Height is important for cops, jail guards and firemen

 

Sen. Gregorio Honasan

Sen. Gregorio Honasan

Senator Gregorio Honasan is making a big fuss at the veto made by President Benigno Aquino of Senate Bill 3217/House Bill 6203 entitled “An Act Repealing the Minimum Height Requirement for Applicants to the Philippine National Police (PNP), Bureau of Fire Protection (BFP), and Bureau of Jail Management and Penology (BJMP).”

He has the reason to gripe because he sponsored the senate bill, but I guess his bellyaching about it is due more to the fact that, had it been signed into law by the president, he could have used it for his reelection propaganda.

But, just the same he is making a lot of noise about the veto for the same motive – to drum up his reelection bid for the May elections.

I don’t think, however, that Aquino’s veto of the bill was discriminatory or ‘ill-advised’ as alleged by Honasan.

On the contrary, Aquino made a sensible argument in disapproving the bill, than Honasan’s contention that its approval would benefit the country’s citizens.

How could maintaining the height qualification – 1.62 m or 5’4″ for male and 1.57 m or 5’2″ for female – endanger the public in any way, shape and form?

“Public safety and public interest are at stake. Lives are involved here, so we want to increase the police to population ratio,” Honasan said.

I don’t have disagreement with increasing the police to population ratio, but why lower still the height requirement?

What advantages are there in having shorter members of the police force, jail guards and firefighters?

Do we have to agree with Honasan when he said: “For instance, the BFP would need smaller people to go through narrow windows or alleyways so that they could save people or put out fires more quickly. There are also instances when police forces would need men of less height to go through canals or air conditioning ducts as part of intelligence operations.”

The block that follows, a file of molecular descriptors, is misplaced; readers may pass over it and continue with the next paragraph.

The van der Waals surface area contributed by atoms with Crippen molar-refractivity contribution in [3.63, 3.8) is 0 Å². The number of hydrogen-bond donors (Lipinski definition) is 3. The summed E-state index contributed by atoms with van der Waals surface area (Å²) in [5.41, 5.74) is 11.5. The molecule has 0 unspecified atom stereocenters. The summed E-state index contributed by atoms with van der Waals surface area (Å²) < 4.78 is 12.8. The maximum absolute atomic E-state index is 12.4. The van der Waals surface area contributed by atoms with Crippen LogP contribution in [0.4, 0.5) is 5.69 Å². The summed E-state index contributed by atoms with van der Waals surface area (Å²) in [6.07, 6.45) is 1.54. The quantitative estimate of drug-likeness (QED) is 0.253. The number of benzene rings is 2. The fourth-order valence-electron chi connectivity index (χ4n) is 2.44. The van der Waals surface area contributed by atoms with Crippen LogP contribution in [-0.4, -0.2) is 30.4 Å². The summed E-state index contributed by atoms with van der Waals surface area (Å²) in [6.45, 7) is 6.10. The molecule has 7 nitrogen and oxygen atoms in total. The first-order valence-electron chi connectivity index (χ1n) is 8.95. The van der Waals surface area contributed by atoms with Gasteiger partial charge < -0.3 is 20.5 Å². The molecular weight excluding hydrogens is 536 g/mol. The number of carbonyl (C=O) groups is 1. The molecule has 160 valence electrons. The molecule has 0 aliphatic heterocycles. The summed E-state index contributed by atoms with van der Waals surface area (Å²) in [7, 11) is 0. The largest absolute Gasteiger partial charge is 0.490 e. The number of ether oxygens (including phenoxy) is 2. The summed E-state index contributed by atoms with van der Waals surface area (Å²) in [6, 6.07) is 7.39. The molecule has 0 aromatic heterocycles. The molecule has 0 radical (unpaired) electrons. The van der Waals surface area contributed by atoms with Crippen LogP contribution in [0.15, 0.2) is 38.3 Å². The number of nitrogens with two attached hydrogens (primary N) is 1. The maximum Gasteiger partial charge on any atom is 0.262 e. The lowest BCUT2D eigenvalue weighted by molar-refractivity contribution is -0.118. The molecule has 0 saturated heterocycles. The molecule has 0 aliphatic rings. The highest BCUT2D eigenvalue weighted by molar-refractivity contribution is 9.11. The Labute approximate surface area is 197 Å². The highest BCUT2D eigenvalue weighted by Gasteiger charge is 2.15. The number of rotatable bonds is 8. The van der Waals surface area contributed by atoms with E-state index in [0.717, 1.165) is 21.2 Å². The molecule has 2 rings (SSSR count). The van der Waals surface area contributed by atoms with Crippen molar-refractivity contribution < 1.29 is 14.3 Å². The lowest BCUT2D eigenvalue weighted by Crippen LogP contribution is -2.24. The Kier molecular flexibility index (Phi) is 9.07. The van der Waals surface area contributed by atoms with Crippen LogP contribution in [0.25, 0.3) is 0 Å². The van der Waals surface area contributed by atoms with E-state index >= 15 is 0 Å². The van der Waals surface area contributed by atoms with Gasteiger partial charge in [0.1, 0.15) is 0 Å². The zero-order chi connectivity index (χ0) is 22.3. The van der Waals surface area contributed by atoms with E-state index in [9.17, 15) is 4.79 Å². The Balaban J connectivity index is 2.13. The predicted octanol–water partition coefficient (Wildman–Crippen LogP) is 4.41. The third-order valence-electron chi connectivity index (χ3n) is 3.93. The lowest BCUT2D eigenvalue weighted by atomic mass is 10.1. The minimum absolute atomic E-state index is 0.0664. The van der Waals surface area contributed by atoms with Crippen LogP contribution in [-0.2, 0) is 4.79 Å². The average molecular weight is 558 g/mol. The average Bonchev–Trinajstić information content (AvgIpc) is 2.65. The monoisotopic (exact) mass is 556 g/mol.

What a simplistic reasoning coming from a senator of the realm!

Here, he is sacrificing quality over quantity.

Besides, isn’t 1.62 m or 5’4″ for male and 1.57 m or 5’2″ for female, short enough for Filipinos already?

Lest we forget, present generation of Filipinos – both male and female – are getting taller.

Now, let us see how Aquino analyzed the measure and why he vetoed it.

He said: “While I recognize the noble intent of this measure to address height equality among these bureaus, I am also seriously apprehensive of the concerns propounded by the PNP and BJMP in the safety of their personnel in the performance of their duties, as well as public safety in general.”

“As raised by the BJMP, jail officers, by the nature of their work in guarding detainees or escorting criminals, must possess the necessary physical attributes to perform their functions effectively. Likewise, public safety is paramount in law enforcement by the PNP, as well as in fire-fighting by the BFP.”

Aren’t these more logical arguments?

If public figures, celebrities and the like are employing imposing escorts to keep them from harms way, the more important that we should be hiring and employing people with the ‘intimidating’ height and built for the Filipinos’ public safety, whether on the streets, in jails or in our homes.

Or else you will be seeing plenty of Carabuenas and all other arrogant and abusive characters on the streets.

Believe me.

 

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2 comments on “Height is important for cops, jail guards and firemen

  1. Apolinario Villalobos says:

    It is because of some pea-brained law makers our country has that we are suffering in the quagmire of confusion. I shudder with the thought that if the bill has been signed into law, hobbit -sized applicants to the PNP training will file charges against the agency for refusing them entry. Good thing, our president decided wisely.

    • quierosaber says:

      Pea-brained with overly inflated egos is the reason why they can’t think reasonably. Power, position, wealth and fame fog their brains. On this issue alone, considering things to be equal, a bigger person has always the advantage of being able to control lawless element if he was in the police force; can easily carry the heavy hose and/or move hefty things if he was a firefighter; and can easily subdue recalcitrant inmate if he was a jail guard.

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